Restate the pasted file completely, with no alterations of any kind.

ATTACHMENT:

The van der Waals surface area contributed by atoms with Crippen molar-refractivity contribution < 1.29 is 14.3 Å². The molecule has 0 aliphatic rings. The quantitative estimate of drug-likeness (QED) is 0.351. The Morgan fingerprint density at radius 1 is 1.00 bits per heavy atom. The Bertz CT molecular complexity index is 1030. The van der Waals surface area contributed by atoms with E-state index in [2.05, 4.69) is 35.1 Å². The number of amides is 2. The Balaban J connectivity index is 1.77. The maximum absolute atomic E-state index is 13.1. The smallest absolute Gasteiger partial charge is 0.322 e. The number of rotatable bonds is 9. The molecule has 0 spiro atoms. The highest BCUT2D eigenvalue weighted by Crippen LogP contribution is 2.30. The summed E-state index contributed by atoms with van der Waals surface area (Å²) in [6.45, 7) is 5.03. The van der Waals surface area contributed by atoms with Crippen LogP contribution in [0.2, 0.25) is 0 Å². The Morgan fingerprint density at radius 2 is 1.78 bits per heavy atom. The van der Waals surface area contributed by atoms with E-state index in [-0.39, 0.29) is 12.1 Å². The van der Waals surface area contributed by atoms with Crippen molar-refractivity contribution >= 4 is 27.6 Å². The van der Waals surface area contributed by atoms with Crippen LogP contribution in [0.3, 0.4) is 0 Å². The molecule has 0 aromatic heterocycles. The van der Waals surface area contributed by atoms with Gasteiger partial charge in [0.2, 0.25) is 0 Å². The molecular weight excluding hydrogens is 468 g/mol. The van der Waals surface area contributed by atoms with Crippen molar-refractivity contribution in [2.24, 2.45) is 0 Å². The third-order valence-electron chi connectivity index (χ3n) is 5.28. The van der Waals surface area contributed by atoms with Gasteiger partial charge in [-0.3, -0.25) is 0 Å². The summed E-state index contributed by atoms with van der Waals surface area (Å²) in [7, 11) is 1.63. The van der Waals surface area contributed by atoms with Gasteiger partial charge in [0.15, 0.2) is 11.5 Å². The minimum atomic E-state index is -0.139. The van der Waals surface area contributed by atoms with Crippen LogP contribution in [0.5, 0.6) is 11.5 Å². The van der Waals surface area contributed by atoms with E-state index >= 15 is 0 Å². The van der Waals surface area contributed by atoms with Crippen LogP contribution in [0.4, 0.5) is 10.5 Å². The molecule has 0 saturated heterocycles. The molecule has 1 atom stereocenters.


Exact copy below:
The van der Waals surface area contributed by atoms with Crippen molar-refractivity contribution < 1.29 is 14.3 Å². The molecule has 0 aliphatic rings. The quantitative estimate of drug-likeness (QED) is 0.351. The Morgan fingerprint density at radius 1 is 1.00 bits per heavy atom. The Bertz CT molecular complexity index is 1030. The van der Waals surface area contributed by atoms with E-state index in [2.05, 4.69) is 35.1 Å². The number of amides is 2. The Balaban J connectivity index is 1.77. The maximum absolute atomic E-state index is 13.1. The smallest absolute Gasteiger partial charge is 0.322 e. The number of rotatable bonds is 9. The molecule has 0 spiro atoms. The highest BCUT2D eigenvalue weighted by Crippen LogP contribution is 2.30. The summed E-state index contributed by atoms with van der Waals surface area (Å²) in [6.45, 7) is 5.03. The van der Waals surface area contributed by atoms with Crippen LogP contribution in [0.2, 0.25) is 0 Å². The Morgan fingerprint density at radius 2 is 1.78 bits per heavy atom. The van der Waals surface area contributed by atoms with E-state index in [-0.39, 0.29) is 12.1 Å². The van der Waals surface area contributed by atoms with Crippen molar-refractivity contribution >= 4 is 27.6 Å². The van der Waals surface area contributed by atoms with Crippen LogP contribution in [0.3, 0.4) is 0 Å². The molecule has 0 aromatic heterocycles. The van der Waals surface area contributed by atoms with Gasteiger partial charge in [0.2, 0.25) is 0 Å². The molecular weight excluding hydrogens is 468 g/mol. The van der Waals surface area contributed by atoms with Crippen molar-refractivity contribution in [2.24, 2.45) is 0 Å². The third-order valence-electron chi connectivity index (χ3n) is 5.28. The van der Waals surface area contributed by atoms with Gasteiger partial charge in [-0.3, -0.25) is 0 Å². The summed E-state index contributed by atoms with van der Waals surface area (Å²) in [7, 11) is 1.63. The van der Waals surface area contributed by atoms with Gasteiger partial charge in [0.15, 0.2) is 11.5 Å². The minimum atomic E-state index is -0.139. The van der Waals surface area contributed by atoms with Crippen LogP contribution in [0.5, 0.6) is 11.5 Å². The van der Waals surface area contributed by atoms with E-state index >= 15 is 0 Å². The van der Waals surface area contributed by atoms with Crippen LogP contribution in [0.4, 0.5) is 10.5 Å². The molecule has 0 saturated heterocycles. The molecule has 1 atom stereocenters.